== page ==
The wettest period during the CalWater-2014 winter field campaign occurred with a long-lived, intense atmospheric river (AR) that impacted California on 7–10 February. The AR was maintained in conjunction with the development and propagation of three successive mesoscale frontal waves. Based on Lagrangian trajectory analysis, moist air of tropical origin was tapped by the AR and was subsequently transported into California. Widespread heavy precipitation (200–400 mm) fell across the coastal mountain ranges northwest of San Francisco and across the northern Sierra Nevada, although only modest flooding ensued due to anomalously dry antecedent conditions. A NOAA G-IV aircraft flew through two of the frontal waves in the AR environment offshore during a ;24-h period. Parallel dropsonde curtains documented key three dimensional thermodynamic and kinematic characteristics across the AR and the frontal waves prior to landfall. The AR characteristics varied, depending on the location of the cross section through the frontal waves. A newly implemented tail-mounted Doppler radar on the G-IV simultaneously captured coherent precipitation features. Along the coast, a 449-MHz wind profiler and collocated global positioning system (GPS) receiver documented prolonged AR conditions linked to the propagation of the three frontal waves and highlighted the orographic character of the coastal-mountain rainfall with the waves’ landfall. Avertically pointing S-PROF radar in the coastal mountains provided detailed information on the bulk microphysical characteristics of the rainfall. Farther inland, a pair of 915-MHz wind profilers and GPS receivers quantified the orographic precipitation forcing as the AR ascended the Sierra Nevada, and as the terrain-induced Sierra barrier jet ascended the northern terminus of California’s Central Valley.

CW3E represented in recent policy and program meetings

CW3E Represented in Recent Policy and Program Meetings

June 8, 2017

During the last few weeks CW3E’s perspectives have been highlighted at three science policy-oriented meetings. The connection between CW3E’s scientific activities, practical applications and water policy implications is a common theme among them. The meetings and a brief synopsis are provided below:

1) AGU Congressional briefing on role of basic Geoscience in American Security May 2016

AGU invited three speakers to a Congressional briefing they organized to communicate to staff supporting a number of elected officials and policy committees. The goal was to make the connection between basic science advances (and the funding that has supported them), and benefits to American Security. CW3E’s Director, Dr. Ralph, represented the role of basic geoscience research in advancing water security in the Western U.S. His presentation emphasized the critical roles of key science funding strategies, from standard grants programs, to directed research efforts, cooperative agreements and federal labs. And in the end concluded that many breakthrough advances result not from a systems engineering approach to deciding what to do, but from ideas that are “outside the box.” He also highlighted that science, at its core, is fundamentally a creative endeavor that requires long-term support for people in their careers and for the organizations that host them. AGU has posted a video of the briefings here.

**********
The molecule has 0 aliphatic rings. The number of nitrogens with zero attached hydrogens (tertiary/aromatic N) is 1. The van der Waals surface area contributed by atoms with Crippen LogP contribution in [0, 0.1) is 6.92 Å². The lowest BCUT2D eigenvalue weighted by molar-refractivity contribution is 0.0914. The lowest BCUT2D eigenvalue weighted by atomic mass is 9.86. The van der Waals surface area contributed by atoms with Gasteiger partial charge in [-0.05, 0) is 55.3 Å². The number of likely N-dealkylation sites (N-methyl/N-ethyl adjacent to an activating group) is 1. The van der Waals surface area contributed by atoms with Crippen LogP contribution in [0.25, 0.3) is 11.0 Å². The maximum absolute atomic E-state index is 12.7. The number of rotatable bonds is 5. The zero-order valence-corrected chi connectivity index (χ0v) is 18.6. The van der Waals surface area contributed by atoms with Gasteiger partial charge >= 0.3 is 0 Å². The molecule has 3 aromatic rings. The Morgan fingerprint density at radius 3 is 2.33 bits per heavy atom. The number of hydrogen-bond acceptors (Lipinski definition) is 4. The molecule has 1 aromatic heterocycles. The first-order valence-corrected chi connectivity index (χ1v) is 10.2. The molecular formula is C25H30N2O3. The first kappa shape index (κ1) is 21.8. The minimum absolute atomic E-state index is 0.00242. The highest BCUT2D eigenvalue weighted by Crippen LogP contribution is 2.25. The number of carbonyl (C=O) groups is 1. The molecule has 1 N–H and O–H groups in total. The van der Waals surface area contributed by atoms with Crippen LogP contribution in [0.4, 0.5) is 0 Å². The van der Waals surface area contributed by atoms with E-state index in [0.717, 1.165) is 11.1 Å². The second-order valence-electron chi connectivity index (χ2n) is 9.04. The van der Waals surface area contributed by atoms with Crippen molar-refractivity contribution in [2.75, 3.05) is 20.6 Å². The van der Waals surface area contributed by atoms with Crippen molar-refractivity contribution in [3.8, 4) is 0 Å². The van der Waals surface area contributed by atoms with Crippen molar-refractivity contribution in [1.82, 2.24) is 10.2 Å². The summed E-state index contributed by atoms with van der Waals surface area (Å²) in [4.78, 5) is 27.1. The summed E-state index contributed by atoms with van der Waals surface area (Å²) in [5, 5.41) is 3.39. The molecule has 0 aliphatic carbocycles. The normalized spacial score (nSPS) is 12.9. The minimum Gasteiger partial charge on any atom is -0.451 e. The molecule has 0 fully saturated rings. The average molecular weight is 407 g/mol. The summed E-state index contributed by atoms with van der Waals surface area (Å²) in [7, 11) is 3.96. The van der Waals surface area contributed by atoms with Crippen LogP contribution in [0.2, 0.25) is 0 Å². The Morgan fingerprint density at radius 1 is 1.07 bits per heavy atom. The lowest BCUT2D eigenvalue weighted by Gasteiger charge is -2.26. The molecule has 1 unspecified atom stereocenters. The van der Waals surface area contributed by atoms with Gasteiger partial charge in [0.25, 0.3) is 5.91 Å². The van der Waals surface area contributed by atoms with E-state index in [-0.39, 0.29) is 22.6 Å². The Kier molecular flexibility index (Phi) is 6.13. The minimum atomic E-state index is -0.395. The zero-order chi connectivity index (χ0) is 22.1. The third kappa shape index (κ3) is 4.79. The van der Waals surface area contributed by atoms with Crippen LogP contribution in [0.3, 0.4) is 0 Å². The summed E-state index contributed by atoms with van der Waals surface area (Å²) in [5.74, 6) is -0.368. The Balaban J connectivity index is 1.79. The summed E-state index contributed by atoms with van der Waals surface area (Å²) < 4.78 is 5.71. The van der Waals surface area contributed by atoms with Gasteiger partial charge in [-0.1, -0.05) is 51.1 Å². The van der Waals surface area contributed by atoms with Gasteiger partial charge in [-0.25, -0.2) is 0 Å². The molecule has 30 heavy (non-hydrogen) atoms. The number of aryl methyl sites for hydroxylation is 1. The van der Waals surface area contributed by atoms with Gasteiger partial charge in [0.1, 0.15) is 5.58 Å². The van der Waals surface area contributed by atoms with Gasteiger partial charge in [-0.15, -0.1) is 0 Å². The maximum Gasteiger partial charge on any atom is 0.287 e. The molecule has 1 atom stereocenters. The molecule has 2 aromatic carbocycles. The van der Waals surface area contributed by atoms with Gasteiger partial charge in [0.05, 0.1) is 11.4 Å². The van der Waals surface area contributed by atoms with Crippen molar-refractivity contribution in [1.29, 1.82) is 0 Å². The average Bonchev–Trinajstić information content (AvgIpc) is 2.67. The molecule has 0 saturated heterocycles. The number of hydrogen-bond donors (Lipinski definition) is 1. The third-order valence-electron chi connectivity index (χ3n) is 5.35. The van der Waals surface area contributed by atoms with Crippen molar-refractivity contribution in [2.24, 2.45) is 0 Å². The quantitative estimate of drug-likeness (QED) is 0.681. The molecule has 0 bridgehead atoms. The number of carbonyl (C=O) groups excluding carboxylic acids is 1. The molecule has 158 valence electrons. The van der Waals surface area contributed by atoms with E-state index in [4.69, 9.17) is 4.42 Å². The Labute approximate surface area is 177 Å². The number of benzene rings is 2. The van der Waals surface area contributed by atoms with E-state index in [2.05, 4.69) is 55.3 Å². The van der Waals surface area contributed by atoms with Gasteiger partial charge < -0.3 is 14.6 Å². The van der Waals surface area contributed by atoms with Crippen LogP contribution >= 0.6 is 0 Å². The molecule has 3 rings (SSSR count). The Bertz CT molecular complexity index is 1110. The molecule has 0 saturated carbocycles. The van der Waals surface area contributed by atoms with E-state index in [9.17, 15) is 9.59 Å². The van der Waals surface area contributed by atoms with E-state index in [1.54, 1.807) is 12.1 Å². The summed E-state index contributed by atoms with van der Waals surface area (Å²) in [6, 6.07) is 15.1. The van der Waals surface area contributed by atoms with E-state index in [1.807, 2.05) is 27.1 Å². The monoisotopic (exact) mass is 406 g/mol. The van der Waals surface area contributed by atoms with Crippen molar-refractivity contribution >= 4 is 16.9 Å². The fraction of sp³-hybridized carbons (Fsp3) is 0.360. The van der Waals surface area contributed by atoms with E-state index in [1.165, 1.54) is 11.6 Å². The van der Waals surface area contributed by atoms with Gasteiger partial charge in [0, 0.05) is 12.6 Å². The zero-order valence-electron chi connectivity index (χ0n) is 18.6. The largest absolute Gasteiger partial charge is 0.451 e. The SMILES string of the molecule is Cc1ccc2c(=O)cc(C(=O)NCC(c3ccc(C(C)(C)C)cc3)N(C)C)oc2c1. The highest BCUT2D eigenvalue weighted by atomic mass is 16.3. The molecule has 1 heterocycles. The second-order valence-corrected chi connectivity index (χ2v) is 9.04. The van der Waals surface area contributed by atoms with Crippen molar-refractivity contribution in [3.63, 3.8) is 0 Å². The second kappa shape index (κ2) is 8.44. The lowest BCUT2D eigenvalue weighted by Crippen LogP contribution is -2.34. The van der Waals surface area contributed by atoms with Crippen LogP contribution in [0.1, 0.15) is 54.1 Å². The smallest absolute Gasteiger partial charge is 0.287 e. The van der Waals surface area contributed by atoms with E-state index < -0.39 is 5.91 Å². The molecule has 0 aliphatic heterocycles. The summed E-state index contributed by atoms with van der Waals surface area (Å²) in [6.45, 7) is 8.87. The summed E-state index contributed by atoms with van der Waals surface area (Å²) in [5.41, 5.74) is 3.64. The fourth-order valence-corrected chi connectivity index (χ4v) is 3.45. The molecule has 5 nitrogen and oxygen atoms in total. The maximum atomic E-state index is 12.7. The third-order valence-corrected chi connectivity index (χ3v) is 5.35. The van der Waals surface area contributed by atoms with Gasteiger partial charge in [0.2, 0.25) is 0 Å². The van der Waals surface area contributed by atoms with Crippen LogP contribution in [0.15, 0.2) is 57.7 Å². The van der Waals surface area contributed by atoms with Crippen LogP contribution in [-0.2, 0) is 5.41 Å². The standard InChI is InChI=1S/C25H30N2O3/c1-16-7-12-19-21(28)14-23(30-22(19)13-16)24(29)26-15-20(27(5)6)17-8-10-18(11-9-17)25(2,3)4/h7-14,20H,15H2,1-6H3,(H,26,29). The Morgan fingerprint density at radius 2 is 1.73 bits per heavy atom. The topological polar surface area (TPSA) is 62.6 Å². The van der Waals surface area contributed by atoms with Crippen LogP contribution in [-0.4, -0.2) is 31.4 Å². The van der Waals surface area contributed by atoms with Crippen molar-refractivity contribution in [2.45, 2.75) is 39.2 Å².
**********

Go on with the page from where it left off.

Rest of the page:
2) NOAA Water Information “Listening Session” in Sacramento May 2016

NOAA invited water management stakeholders from across the West to hear about the National Water Center they are creating in Alabama and to listen to stakeholders interests and needs for weather and water information to support water supply, flood mitigation and endangered species restoration in the West. CW3E was represented by Dr. Ralph, who brought Scripps science into the discussion, and supported major points presented by water managers concerning the vital role of atmospheric rivers in western water decisions. NOAA held one other regional “listening session” – in Alabama, and is holding one more “National” session in July. They will be considering input from these meeting as they develop their agency’s strategies in the coming years to support water information needs for the nation.

3) WSWC S2S Workshop San Diego June 2016

The National Academies of Science recently released a report on the subject of science needed to enable subseasonal-to-seasonal predictions to support decisions. The Western States Water Council (a group supporting the Governors of 17 Western States) organized a regional Workshop in San Diego in early June to discuss both the user requirements for better forecasts and the science opportunities to achieve them. CW3E was represented well, including participation by Sasha Gerhunov, Tamara Shulgina and Marty Ralph, including a presentation by Marty on observing system needs to support the goals.